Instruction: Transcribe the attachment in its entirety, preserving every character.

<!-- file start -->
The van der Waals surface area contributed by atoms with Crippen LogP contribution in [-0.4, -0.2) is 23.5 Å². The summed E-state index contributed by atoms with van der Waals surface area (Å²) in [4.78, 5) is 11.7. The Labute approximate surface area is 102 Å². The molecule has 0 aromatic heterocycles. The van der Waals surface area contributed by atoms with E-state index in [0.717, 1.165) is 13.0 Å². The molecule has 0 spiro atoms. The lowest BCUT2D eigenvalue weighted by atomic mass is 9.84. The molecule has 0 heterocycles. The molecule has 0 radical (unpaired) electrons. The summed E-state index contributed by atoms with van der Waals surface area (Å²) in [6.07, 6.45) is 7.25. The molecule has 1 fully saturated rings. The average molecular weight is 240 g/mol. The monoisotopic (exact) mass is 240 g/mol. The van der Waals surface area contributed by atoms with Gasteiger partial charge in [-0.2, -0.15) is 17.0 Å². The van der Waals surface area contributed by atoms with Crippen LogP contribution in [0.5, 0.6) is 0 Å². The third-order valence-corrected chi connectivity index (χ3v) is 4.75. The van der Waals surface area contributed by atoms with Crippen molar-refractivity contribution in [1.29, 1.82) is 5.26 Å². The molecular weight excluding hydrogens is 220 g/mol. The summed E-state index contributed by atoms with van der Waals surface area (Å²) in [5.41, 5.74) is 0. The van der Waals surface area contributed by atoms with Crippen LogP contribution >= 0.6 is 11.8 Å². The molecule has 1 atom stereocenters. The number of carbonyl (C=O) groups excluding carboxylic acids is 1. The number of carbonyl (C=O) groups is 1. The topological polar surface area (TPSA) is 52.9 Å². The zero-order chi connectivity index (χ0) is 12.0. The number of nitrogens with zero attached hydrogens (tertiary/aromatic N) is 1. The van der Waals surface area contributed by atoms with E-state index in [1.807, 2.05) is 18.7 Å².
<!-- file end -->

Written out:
The van der Waals surface area contributed by atoms with Crippen LogP contribution in [-0.4, -0.2) is 23.5 Å². The summed E-state index contributed by atoms with van der Waals surface area (Å²) in [4.78, 5) is 11.7. The Labute approximate surface area is 102 Å². The molecule has 0 aromatic heterocycles. The van der Waals surface area contributed by atoms with E-state index in [0.717, 1.165) is 13.0 Å². The molecule has 0 spiro atoms. The lowest BCUT2D eigenvalue weighted by atomic mass is 9.84. The molecule has 0 heterocycles. The molecule has 0 radical (unpaired) electrons. The summed E-state index contributed by atoms with van der Waals surface area (Å²) in [6.07, 6.45) is 7.25. The molecule has 1 fully saturated rings. The average molecular weight is 240 g/mol. The monoisotopic (exact) mass is 240 g/mol. The van der Waals surface area contributed by atoms with Gasteiger partial charge in [-0.2, -0.15) is 17.0 Å². The van der Waals surface area contributed by atoms with Crippen LogP contribution in [0.5, 0.6) is 0 Å². The third-order valence-corrected chi connectivity index (χ3v) is 4.75. The van der Waals surface area contributed by atoms with Crippen molar-refractivity contribution in [1.29, 1.82) is 5.26 Å². The molecular weight excluding hydrogens is 220 g/mol. The summed E-state index contributed by atoms with van der Waals surface area (Å²) in [5.41, 5.74) is 0. The van der Waals surface area contributed by atoms with Crippen LogP contribution >= 0.6 is 11.8 Å². The molecule has 1 atom stereocenters. The number of carbonyl (C=O) groups excluding carboxylic acids is 1. The number of carbonyl (C=O) groups is 1. The topological polar surface area (TPSA) is 52.9 Å². The zero-order chi connectivity index (χ0) is 12.0. The number of nitrogens with zero attached hydrogens (tertiary/aromatic N) is 1. The van der Waals surface area contributed by atoms with E-state index in [1.807, 2.05) is 18.7 Å².